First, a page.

Ready to build your secondary dwelling unit?
If you’re ready for your consultation, or you’re not sure exactly where to start, we would love to discuss your options!
We’ve talked a lot about the benefits of secondary suites and why they’re surging in popularity in Ontario. Today, we’re going to get a little more specific and talk about building a secondary suite inside a split-level home.
First, let’s talk about what a split-level home is. A split-level home is a style of house where the levels are staggered and split by half-flights of stairs. Typically, they have two or three levels, with the bottom level being partially underground. This deviation from traditional home design leads to unique and open floorplans.
Split-level homes have an appeal to certain demographics, but overall, their popularity is on the decline.
The primary reason we want to talk about split-level secondary suites is because there’s a lot of potential for investors. And the reason there’s potential is because—as we alluded to before—they aren’t very popular. Right now, they’re a kind of hidden gem. Their popularity has declined because:
So, the first benefit is that there’s not a lot of competition. This means you can typically get them for less than something like a bungalow. If the house is cheaper, though, and if they're harder to sell, why would you want to buy it?
The reason is that while split-levels may lack an appeal to home buyers, to renters, they have a lot of appeal. So, if you’re looking to purchase a home with the intention of turning it into rental units, split-level homes are very valuable.
Why are split-level homes more appealing to renters?
There are many by-laws and regulations that affect the layout of secondary suites. One important regulation is mandating an independent kitchen and living area; this regulation often forces landlords to split their units by storey—one unit on the main floor, the other in the basement. While this is clean and easy, the basement unit isn’t going to get a lot of sunlight.
However, the design of split-level homes often allows for part of each unit to have space on the main floor. This means that both units have access to big main-floor windows and can enjoy their breakfast in the sunlight.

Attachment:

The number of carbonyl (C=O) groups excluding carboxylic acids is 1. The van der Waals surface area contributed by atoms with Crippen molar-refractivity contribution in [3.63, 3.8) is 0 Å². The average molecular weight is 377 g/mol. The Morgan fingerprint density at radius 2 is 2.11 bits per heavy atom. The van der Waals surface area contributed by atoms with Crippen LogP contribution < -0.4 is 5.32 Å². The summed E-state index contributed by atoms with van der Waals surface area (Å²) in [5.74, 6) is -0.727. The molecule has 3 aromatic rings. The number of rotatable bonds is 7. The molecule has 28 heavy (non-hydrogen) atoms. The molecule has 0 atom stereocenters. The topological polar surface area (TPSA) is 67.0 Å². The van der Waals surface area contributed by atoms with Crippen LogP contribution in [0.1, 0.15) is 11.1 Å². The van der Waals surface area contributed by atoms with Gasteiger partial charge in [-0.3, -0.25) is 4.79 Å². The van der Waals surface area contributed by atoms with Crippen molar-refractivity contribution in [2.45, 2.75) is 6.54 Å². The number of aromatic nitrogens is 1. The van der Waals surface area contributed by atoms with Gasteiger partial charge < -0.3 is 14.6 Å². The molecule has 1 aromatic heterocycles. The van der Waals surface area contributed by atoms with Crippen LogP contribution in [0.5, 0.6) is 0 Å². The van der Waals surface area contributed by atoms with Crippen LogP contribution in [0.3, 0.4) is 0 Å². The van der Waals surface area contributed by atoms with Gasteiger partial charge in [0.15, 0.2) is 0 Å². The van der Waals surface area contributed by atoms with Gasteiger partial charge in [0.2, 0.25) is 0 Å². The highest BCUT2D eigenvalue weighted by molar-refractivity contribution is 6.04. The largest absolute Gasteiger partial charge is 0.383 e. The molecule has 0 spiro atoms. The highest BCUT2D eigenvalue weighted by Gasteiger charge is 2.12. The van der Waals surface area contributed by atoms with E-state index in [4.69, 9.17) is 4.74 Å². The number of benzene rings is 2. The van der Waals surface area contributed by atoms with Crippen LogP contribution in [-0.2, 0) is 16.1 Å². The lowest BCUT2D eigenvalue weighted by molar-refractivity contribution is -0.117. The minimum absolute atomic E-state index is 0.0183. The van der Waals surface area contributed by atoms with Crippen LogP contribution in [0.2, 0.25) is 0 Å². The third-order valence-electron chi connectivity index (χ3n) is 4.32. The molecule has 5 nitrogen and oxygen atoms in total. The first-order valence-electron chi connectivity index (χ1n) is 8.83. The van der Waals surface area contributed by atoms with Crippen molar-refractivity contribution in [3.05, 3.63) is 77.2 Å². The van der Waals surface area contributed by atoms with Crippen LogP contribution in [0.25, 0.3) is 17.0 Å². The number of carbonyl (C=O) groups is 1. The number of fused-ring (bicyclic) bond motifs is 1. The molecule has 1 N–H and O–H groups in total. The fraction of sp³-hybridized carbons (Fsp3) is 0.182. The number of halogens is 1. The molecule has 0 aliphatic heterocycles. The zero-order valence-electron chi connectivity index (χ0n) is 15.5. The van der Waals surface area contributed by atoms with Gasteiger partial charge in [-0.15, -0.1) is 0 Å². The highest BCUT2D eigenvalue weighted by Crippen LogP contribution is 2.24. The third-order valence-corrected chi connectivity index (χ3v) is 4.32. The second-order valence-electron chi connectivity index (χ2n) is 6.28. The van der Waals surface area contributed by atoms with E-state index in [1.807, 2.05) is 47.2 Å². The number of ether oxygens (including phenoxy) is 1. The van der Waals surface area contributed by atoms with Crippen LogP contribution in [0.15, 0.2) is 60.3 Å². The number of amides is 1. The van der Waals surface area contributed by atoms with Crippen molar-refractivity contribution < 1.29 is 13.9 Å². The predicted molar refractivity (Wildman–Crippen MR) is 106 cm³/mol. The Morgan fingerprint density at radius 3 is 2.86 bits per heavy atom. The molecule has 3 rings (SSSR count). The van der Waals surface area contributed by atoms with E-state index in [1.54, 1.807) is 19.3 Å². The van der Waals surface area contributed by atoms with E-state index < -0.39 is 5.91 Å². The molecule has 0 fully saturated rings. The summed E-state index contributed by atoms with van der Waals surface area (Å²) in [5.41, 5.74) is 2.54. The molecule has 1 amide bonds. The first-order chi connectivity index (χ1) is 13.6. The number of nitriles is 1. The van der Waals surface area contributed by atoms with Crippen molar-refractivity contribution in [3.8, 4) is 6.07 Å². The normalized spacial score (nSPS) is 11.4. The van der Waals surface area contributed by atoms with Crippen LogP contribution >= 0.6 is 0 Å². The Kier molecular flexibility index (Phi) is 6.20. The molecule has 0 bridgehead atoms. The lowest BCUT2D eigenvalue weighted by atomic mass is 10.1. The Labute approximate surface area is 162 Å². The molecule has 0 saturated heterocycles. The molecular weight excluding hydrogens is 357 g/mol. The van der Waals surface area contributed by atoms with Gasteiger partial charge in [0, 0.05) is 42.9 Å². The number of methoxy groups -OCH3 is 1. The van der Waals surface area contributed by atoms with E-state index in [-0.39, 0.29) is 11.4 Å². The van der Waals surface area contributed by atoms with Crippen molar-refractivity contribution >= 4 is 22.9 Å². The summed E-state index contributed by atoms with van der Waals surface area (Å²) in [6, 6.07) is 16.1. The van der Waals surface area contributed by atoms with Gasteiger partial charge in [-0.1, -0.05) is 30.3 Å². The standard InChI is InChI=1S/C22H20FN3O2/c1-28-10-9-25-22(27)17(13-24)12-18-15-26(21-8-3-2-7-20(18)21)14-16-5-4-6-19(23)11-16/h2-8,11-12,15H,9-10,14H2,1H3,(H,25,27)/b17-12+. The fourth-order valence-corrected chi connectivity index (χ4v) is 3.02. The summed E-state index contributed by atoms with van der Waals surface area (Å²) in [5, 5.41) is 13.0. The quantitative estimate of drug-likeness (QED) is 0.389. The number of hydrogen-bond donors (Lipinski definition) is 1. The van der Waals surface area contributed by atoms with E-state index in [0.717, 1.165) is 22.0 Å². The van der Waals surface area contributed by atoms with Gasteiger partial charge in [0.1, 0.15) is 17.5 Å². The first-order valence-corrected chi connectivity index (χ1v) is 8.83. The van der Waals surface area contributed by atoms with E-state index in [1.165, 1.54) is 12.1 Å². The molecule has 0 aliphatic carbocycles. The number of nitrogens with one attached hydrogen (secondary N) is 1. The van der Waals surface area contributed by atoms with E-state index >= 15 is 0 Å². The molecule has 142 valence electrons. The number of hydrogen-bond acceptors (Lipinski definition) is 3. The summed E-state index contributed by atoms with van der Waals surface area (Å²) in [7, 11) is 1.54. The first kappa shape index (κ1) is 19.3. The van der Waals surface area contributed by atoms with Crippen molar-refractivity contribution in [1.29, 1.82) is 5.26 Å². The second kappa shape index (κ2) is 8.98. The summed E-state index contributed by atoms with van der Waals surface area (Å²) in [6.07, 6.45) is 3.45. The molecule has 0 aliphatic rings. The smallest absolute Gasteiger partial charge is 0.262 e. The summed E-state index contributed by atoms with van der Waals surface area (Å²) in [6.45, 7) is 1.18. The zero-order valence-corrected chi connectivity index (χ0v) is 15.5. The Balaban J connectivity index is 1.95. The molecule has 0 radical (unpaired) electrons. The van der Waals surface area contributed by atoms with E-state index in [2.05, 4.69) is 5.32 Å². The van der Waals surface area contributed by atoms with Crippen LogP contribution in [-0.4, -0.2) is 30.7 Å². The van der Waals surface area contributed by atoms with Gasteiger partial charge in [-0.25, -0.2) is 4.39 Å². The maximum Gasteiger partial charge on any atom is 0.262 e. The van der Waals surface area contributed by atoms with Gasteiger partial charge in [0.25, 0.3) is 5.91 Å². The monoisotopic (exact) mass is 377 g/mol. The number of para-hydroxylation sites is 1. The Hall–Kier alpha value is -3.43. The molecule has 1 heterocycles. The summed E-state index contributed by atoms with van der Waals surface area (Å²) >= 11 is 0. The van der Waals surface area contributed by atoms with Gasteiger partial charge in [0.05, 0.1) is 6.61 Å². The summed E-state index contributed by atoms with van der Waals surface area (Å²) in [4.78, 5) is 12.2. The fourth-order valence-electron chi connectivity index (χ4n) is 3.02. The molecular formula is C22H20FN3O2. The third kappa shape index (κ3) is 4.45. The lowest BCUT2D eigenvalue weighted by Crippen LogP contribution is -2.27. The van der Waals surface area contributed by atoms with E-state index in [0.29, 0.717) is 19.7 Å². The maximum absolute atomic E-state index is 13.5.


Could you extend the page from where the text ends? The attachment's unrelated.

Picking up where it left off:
Image: She Shoots 3D Tours
It’s hard to shake the feeling that you’re in someone else’s house when you have a basement apartment, and the whole reason for moving out on your own is to gain some independence.
There are many ways to divide a split-level home, but that decision will be unique to each home. Typically, the decision is between splitting “vertically” and “horizontally.” Both have their benefits, but a vertical split is going to make each unit feel much more independent, like a duplex. But no matter how you choose to divide the units, a split-level home is going to feel much more personal than a traditional home.
One reason split-level homes tend to be harder to sell or sell for a cheaper price is because this style of home was very popular in the 1950s. As the owners of those homes aged, many wished to move to single-storey houses, so many of these houses have come onto the market at the same time.
The reason they wanted to move is because single-storey homes like bungalows don’t have stairs. As we mentioned in a previous article about how to “age in place,” stairs are best avoided if possible as they can be both a hazard and an obstacle for elderly people.
Image: She Shoots 3D Tours
While by-law regulates the minimum requirements for the height of a basement ceiling, another advantage split-level homes have is a more spacious basement. Higher ceilings also help you shake the feeling that you’re renting a cave.
So, we’ve now covered why renters find split-level homes attractive, but what are some direct benefits you, as a landlord, will enjoy?
As we mentioned, they can often be purchased for cheaper than a traditional home, so that’s an easy benefit. The money saved there can go toward the renovations needed to build the secondary unit.
Since split-level homes can provide amenities others cannot—like main floor access—you can charge higher rent.
Split-level homes also make it possible to separate the electrical, plumbing, and heating, making it much easier to track each unit’s usage and bill accordingly.
The only real downside to building secondary suites in a split-level home is the challenge of installing plumbing. This will be the most restrictive part of construction and will often dictate how the unit will be split.
Each home will have its own challenges when it comes to plumbing, so it’s important to look at the home and get a consultation before purchasing.